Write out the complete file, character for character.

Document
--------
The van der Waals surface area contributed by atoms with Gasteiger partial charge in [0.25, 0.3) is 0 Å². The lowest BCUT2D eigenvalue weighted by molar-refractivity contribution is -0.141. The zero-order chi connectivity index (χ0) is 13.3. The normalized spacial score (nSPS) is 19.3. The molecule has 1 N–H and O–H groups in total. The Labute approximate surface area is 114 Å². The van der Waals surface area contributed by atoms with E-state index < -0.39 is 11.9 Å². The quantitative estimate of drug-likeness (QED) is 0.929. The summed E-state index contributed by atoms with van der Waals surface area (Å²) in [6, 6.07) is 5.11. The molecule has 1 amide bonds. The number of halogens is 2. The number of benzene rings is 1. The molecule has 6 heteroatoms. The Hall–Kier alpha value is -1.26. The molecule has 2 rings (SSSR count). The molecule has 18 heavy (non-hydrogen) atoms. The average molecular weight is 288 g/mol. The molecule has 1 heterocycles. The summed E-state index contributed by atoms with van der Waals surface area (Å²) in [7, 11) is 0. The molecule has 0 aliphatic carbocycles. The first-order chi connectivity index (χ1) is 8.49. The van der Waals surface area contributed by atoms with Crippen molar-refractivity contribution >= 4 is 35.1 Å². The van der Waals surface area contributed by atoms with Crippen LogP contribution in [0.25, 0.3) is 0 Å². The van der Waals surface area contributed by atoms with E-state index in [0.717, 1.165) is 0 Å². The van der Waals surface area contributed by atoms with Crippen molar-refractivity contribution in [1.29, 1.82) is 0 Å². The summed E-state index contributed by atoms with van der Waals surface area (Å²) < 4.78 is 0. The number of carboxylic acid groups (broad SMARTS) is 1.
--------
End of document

The van der Waals surface area contributed by atoms with Gasteiger partial charge in [0.25, 0.3) is 0 Å². The lowest BCUT2D eigenvalue weighted by molar-refractivity contribution is -0.141. The zero-order chi connectivity index (χ0) is 13.3. The normalized spacial score (nSPS) is 19.3. The molecule has 1 N–H and O–H groups in total. The Labute approximate surface area is 114 Å². The van der Waals surface area contributed by atoms with E-state index < -0.39 is 11.9 Å². The quantitative estimate of drug-likeness (QED) is 0.929. The summed E-state index contributed by atoms with van der Waals surface area (Å²) in [6, 6.07) is 5.11. The molecule has 1 amide bonds. The number of halogens is 2. The number of benzene rings is 1. The molecule has 6 heteroatoms. The Hall–Kier alpha value is -1.26. The molecule has 2 rings (SSSR count). The molecule has 18 heavy (non-hydrogen) atoms. The average molecular weight is 288 g/mol. The molecule has 1 heterocycles. The summed E-state index contributed by atoms with van der Waals surface area (Å²) in [7, 11) is 0. The molecule has 0 aliphatic carbocycles. The first-order chi connectivity index (χ1) is 8.49. The van der Waals surface area contributed by atoms with Crippen molar-refractivity contribution >= 4 is 35.1 Å². The van der Waals surface area contributed by atoms with Crippen LogP contribution in [0.25, 0.3) is 0 Å². The van der Waals surface area contributed by atoms with E-state index in [0.717, 1.165) is 0 Å². The van der Waals surface area contributed by atoms with Crippen molar-refractivity contribution in [1.29, 1.82) is 0 Å². The summed E-state index contributed by atoms with van der Waals surface area (Å²) < 4.78 is 0. The number of carboxylic acid groups (broad SMARTS) is 1.